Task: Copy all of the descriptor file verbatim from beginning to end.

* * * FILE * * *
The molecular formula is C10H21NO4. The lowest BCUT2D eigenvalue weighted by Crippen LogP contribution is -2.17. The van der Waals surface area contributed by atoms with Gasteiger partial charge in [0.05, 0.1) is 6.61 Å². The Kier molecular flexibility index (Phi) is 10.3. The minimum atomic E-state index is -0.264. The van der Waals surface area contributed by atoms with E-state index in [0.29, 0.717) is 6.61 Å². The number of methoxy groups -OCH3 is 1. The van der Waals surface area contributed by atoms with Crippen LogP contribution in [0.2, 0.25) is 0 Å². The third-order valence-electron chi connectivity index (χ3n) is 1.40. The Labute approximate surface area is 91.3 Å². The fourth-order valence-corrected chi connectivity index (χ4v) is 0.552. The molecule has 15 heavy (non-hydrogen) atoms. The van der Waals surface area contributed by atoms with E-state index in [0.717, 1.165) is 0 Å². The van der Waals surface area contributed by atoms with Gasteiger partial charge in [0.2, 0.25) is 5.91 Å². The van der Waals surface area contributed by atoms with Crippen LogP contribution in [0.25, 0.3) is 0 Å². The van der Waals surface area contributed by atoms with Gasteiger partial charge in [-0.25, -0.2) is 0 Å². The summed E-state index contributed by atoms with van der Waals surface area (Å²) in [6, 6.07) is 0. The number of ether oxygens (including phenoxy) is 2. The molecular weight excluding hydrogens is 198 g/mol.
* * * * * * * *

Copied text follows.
The molecular formula is C10H21NO4. The lowest BCUT2D eigenvalue weighted by Crippen LogP contribution is -2.17. The van der Waals surface area contributed by atoms with Gasteiger partial charge in [0.05, 0.1) is 6.61 Å². The Kier molecular flexibility index (Phi) is 10.3. The minimum atomic E-state index is -0.264. The van der Waals surface area contributed by atoms with E-state index in [0.29, 0.717) is 6.61 Å². The number of methoxy groups -OCH3 is 1. The van der Waals surface area contributed by atoms with Crippen LogP contribution in [0.2, 0.25) is 0 Å². The third-order valence-electron chi connectivity index (χ3n) is 1.40. The Labute approximate surface area is 91.3 Å². The fourth-order valence-corrected chi connectivity index (χ4v) is 0.552. The molecule has 15 heavy (non-hydrogen) atoms. The van der Waals surface area contributed by atoms with E-state index in [0.717, 1.165) is 0 Å². The van der Waals surface area contributed by atoms with Gasteiger partial charge in [0.2, 0.25) is 5.91 Å². The van der Waals surface area contributed by atoms with Crippen LogP contribution in [0.25, 0.3) is 0 Å². The van der Waals surface area contributed by atoms with Gasteiger partial charge in [-0.25, -0.2) is 0 Å². The summed E-state index contributed by atoms with van der Waals surface area (Å²) in [6, 6.07) is 0. The number of ether oxygens (including phenoxy) is 2. The molecular weight excluding hydrogens is 198 g/mol.